Water is vital to Greater Houston’s continued growth, but in a climate that seems to get hotter and dryer each year, it may become a scarce resource in coming decades. Securing the region’s long-term water reserves through conservation and innovation was the topic of the West Houston Association’s “Water Innovation Forum” on April 29.
“Water is certainly something we all take for granted,” said moderator Todd Burrer, Inframark’s Vice President of Texas MUD’s . While all of the state’s urban areas, including Greater Houston, have seen major population growth in recent years, “we are not keeping up with the amount of water to provide people and the sources that it comes from.”
Rather than focus on the traditional methods of water storage and delivery, Burrer said it was time to look at more innovative methods.
Dr. Robert Mace, Executive Director of the Meadows Center for Water at Texas State University, said there were multiple ways to grow the water supply, from increasing wastewater reuse and rainwater harvesting, to more high-tech solutions like harvesting air conditioning condensate, seawater desalination, and aquifer storage and recovery.
While urban areas have spent decades building systems to carry water out of our cities, Mace says urban water management is increasingly focused on how to use that water as a resource. “Rather than trying to shed water and get rid of it as quickly as we can, we should probably capture it.”
For Houston, Mace believes condensate harvesting is a good option. He cited one building in Austin that is capturing 33 billion gallons of condensate off their air conditioning units every year, enough to meet all the building’s non-potable water needs. Aquifer storage, where treated surface water is held in underground reservoirs until needed, is another area for growth.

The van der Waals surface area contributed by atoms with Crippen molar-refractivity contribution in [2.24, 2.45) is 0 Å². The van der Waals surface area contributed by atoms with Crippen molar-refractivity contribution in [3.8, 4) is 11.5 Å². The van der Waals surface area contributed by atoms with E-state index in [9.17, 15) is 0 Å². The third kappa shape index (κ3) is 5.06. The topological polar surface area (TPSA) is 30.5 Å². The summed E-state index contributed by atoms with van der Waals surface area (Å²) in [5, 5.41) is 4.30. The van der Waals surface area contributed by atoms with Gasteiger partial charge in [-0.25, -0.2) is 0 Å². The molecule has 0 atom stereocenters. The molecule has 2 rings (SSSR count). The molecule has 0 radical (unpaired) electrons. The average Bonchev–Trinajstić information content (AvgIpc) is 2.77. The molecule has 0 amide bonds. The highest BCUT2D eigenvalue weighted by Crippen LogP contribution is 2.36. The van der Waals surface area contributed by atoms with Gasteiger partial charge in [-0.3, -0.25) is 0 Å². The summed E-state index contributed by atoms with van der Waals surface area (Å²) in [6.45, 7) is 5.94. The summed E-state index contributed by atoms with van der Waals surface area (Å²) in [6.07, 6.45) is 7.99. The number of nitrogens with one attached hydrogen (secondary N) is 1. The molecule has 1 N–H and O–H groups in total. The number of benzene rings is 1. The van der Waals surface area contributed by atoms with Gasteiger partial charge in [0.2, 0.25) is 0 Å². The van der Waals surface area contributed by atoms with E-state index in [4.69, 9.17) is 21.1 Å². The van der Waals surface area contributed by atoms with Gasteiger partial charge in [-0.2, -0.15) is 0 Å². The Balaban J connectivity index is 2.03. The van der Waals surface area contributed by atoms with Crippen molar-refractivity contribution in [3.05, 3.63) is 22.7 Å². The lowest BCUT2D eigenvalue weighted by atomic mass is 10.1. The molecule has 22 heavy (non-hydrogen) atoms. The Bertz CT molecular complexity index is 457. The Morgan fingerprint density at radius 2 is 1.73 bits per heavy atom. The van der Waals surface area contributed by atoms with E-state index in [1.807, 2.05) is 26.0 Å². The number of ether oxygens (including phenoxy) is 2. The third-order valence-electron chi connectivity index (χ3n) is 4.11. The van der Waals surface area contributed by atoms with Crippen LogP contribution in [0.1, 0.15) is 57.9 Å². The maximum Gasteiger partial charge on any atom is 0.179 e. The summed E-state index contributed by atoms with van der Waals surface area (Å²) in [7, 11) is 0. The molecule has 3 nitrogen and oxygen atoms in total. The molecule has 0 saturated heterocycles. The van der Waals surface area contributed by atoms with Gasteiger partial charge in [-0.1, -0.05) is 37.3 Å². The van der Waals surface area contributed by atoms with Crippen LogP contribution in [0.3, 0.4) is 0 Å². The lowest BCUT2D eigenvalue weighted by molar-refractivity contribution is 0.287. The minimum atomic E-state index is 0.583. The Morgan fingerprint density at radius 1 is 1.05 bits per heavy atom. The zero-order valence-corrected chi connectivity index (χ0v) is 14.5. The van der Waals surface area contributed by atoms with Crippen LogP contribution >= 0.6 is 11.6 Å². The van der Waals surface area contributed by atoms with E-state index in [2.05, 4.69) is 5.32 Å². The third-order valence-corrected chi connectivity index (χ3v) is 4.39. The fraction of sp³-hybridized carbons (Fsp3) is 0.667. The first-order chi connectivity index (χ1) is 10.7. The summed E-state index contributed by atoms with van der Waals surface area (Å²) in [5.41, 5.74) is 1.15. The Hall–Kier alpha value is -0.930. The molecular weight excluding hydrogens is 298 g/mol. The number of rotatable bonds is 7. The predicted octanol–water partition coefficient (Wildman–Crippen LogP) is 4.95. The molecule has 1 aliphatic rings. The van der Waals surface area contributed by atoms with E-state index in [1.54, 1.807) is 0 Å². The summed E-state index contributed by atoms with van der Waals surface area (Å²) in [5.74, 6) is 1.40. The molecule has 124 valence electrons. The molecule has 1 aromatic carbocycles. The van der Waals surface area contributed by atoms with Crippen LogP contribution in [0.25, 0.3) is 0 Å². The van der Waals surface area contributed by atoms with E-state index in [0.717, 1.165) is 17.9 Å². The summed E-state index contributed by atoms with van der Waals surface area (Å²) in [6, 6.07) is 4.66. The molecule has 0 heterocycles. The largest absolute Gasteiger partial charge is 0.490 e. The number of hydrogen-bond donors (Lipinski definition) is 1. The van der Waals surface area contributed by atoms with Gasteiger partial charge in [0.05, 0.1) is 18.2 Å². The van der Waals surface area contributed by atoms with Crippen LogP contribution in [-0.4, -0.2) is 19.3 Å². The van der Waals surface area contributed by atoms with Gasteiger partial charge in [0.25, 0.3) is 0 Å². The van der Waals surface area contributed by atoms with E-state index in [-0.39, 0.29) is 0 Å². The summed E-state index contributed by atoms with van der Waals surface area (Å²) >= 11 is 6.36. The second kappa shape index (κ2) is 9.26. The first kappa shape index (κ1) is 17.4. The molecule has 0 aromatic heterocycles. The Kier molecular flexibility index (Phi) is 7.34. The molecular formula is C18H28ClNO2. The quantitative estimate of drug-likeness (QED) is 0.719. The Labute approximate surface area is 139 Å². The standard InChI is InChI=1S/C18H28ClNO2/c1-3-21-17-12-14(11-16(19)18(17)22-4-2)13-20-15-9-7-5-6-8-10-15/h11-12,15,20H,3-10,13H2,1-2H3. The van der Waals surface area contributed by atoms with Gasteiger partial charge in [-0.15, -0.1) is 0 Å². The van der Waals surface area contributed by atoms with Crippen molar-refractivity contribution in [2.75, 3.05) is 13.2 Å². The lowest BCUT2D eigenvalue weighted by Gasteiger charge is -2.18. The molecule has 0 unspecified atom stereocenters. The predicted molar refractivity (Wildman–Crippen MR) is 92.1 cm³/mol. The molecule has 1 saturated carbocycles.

Claus Homann, COO and CSO of Aarhus Water, talked about projects in Denmark designed to reduce water consumption and increase energy efficiency. Denmark has ample groundwater reserves, but the country still believes in stewardship of natural resources and hopes to take the lessons they are learning to localities who need to increase conservation.
Bjorn Simundson of Molecule USA in California explained that his team started with the premise of decentralizing water production, thereby removing the need for fragile centralized sources like traditional reservoirs.
“The secret to the water problems is right above your head,” he said. “There’s actually seven times more water in the atmosphere than all the world’s rivers.” Even in an arid climate like California, there’s ample water in the air, if you can figure out how to collect it.
Molecule USA has devised a new material to replace traditional rotors on air conditioners. Not only does this material allow for more energy-efficient cooling, but it also provides a framework for an atmospheric water generator that works even in cold or arid environments.
“What it would allow you to do in a housing development community, or your own home or ranch, is to generate your own water on demand,” he said.
A major roadblock in water innovation is the state and federal government, where burdensome planning and permitting regulations tend to snuff out promising ideas. “I find that the technology moves faster than the legislature can handle it,” said Burrer.
He hopes in the future that “we can inspire our leaders to say, ‘Oh, you know what, there’s actually new opportunities out there. Why don’t we invest in those?’ I think you’ll see an amazing amount of innovation come out of it.”